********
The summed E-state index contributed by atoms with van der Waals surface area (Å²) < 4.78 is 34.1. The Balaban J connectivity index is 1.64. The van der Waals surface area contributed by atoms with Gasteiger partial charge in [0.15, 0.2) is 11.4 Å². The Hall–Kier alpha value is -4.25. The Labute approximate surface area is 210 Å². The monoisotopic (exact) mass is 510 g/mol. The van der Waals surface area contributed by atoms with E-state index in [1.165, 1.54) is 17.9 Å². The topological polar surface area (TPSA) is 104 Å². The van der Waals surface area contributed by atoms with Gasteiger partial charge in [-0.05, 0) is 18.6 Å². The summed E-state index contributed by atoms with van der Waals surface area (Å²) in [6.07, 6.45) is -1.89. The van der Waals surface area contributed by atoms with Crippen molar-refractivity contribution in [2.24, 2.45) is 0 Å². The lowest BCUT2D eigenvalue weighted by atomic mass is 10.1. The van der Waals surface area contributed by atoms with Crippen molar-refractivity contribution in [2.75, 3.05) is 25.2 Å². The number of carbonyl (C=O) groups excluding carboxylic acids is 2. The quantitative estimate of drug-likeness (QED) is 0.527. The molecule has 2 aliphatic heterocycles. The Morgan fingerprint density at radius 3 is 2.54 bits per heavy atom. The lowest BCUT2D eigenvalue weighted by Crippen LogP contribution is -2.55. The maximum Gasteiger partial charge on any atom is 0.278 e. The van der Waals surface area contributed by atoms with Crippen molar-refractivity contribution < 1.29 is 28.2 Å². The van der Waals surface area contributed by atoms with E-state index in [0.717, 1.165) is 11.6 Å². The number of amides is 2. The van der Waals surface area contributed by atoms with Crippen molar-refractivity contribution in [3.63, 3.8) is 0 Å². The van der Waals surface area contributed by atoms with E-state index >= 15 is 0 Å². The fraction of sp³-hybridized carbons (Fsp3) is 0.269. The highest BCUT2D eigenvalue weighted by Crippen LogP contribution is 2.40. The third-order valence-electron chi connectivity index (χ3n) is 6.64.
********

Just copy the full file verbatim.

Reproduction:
The summed E-state index contributed by atoms with van der Waals surface area (Å²) < 4.78 is 34.1. The Balaban J connectivity index is 1.64. The van der Waals surface area contributed by atoms with Gasteiger partial charge in [0.15, 0.2) is 11.4 Å². The Hall–Kier alpha value is -4.25. The Labute approximate surface area is 210 Å². The monoisotopic (exact) mass is 510 g/mol. The van der Waals surface area contributed by atoms with E-state index in [1.165, 1.54) is 17.9 Å². The topological polar surface area (TPSA) is 104 Å². The van der Waals surface area contributed by atoms with Gasteiger partial charge in [-0.05, 0) is 18.6 Å². The summed E-state index contributed by atoms with van der Waals surface area (Å²) in [6.07, 6.45) is -1.89. The van der Waals surface area contributed by atoms with Crippen molar-refractivity contribution in [2.24, 2.45) is 0 Å². The lowest BCUT2D eigenvalue weighted by atomic mass is 10.1. The van der Waals surface area contributed by atoms with Crippen molar-refractivity contribution in [2.75, 3.05) is 25.2 Å². The number of carbonyl (C=O) groups excluding carboxylic acids is 2. The quantitative estimate of drug-likeness (QED) is 0.527. The molecule has 2 aliphatic heterocycles. The Morgan fingerprint density at radius 3 is 2.54 bits per heavy atom. The lowest BCUT2D eigenvalue weighted by Crippen LogP contribution is -2.55. The maximum Gasteiger partial charge on any atom is 0.278 e. The van der Waals surface area contributed by atoms with Crippen molar-refractivity contribution < 1.29 is 28.2 Å². The van der Waals surface area contributed by atoms with E-state index in [0.717, 1.165) is 11.6 Å². The number of amides is 2. The van der Waals surface area contributed by atoms with Crippen molar-refractivity contribution in [3.63, 3.8) is 0 Å². The van der Waals surface area contributed by atoms with E-state index >= 15 is 0 Å². The fraction of sp³-hybridized carbons (Fsp3) is 0.269. The highest BCUT2D eigenvalue weighted by Crippen LogP contribution is 2.40. The third-order valence-electron chi connectivity index (χ3n) is 6.64.